PROSTHESIS, TECHNOLOGY AND TRAUMA IN THE MACHINIST FETISHES OF OMA'S VILLA AT BORDEAUX

Publication Type:
Article
Issue Date:
2007-10-04T23:21:10Z
Full metadata record
Files in This Item:
Filename Description Size
ThumbnailChapman & Ostwald_Prosthesis Technology.pdf133.63 kB
Adobe PDF
The paper will look at the historical notion of prosthesis through an analysis of Rem Koolhaas’s 1998 House at Floirac where technology becomes the literal and spiritual generator of the space mediating, through architecture, the uneasy collision between the body and the machine. Organised around a centralised passenger lift for the wheelchair bound owner of the house, and enveloped by the associated family spaces, the house is a highly calibrated architectural object which supplements the body and its internal desires, while at the same time being dependent upon it for its programmatic completion. In the House at Floirac technology is problematised as competing internal and external programmes which a spatial conversation between the sky and ground. The paper will explore the themes embedded in the spatial programme of the House at Floirac by connecting it with the broader theoretical speculations of OMA and a cultural history of prosthetics. Read as an extension of Koolhaas’s gendered observations of the architecture of Manhattan, and eroticised speculations in “Strategy of the Void”, the House at Floirac is evidence of a much deeper strand in OMA’s work through which technology and the body are entwined.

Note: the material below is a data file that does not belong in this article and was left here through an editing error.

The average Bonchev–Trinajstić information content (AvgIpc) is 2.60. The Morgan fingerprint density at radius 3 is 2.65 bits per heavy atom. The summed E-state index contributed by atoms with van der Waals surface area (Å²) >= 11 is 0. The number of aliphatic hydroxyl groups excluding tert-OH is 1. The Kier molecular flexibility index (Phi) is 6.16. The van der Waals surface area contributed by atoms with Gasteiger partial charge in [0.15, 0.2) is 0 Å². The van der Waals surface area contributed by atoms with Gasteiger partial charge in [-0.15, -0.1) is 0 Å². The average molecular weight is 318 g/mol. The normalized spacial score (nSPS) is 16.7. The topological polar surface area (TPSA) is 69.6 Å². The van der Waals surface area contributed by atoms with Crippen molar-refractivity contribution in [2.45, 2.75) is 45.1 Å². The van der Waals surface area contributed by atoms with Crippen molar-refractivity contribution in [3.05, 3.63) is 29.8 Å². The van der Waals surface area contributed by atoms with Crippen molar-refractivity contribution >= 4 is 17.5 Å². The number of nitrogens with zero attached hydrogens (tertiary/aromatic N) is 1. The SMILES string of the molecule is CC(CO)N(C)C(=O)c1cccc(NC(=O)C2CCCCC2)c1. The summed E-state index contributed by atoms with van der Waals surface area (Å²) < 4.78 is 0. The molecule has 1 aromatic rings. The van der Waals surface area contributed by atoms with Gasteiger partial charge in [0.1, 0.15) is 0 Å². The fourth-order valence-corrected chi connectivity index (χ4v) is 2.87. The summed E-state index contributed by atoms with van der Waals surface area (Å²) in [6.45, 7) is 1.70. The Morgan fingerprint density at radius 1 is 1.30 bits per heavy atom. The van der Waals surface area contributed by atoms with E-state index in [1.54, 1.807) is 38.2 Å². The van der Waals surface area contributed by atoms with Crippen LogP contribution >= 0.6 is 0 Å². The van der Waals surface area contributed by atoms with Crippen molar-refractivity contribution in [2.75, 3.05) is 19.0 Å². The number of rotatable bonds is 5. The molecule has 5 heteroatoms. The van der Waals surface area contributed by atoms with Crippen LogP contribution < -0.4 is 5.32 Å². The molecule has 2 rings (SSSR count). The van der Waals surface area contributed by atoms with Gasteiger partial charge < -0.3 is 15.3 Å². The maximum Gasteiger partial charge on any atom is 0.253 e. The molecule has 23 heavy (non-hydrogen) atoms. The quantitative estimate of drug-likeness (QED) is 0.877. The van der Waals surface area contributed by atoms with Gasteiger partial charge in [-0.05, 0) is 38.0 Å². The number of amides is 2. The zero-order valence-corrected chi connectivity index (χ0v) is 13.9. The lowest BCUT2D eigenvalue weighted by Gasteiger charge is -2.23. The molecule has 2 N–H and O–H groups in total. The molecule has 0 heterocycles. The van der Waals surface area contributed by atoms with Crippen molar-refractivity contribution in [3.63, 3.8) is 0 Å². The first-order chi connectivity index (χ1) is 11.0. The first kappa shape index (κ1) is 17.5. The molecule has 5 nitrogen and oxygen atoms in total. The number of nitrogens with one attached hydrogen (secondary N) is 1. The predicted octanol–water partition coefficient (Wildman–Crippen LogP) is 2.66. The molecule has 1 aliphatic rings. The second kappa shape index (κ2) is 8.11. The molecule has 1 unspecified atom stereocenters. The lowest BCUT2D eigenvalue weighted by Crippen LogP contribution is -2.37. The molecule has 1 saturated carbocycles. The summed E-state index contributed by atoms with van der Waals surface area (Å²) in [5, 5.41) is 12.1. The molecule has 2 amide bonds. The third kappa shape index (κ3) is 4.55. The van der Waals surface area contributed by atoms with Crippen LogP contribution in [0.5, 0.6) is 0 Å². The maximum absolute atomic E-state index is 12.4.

Please use this identifier to cite or link to this item: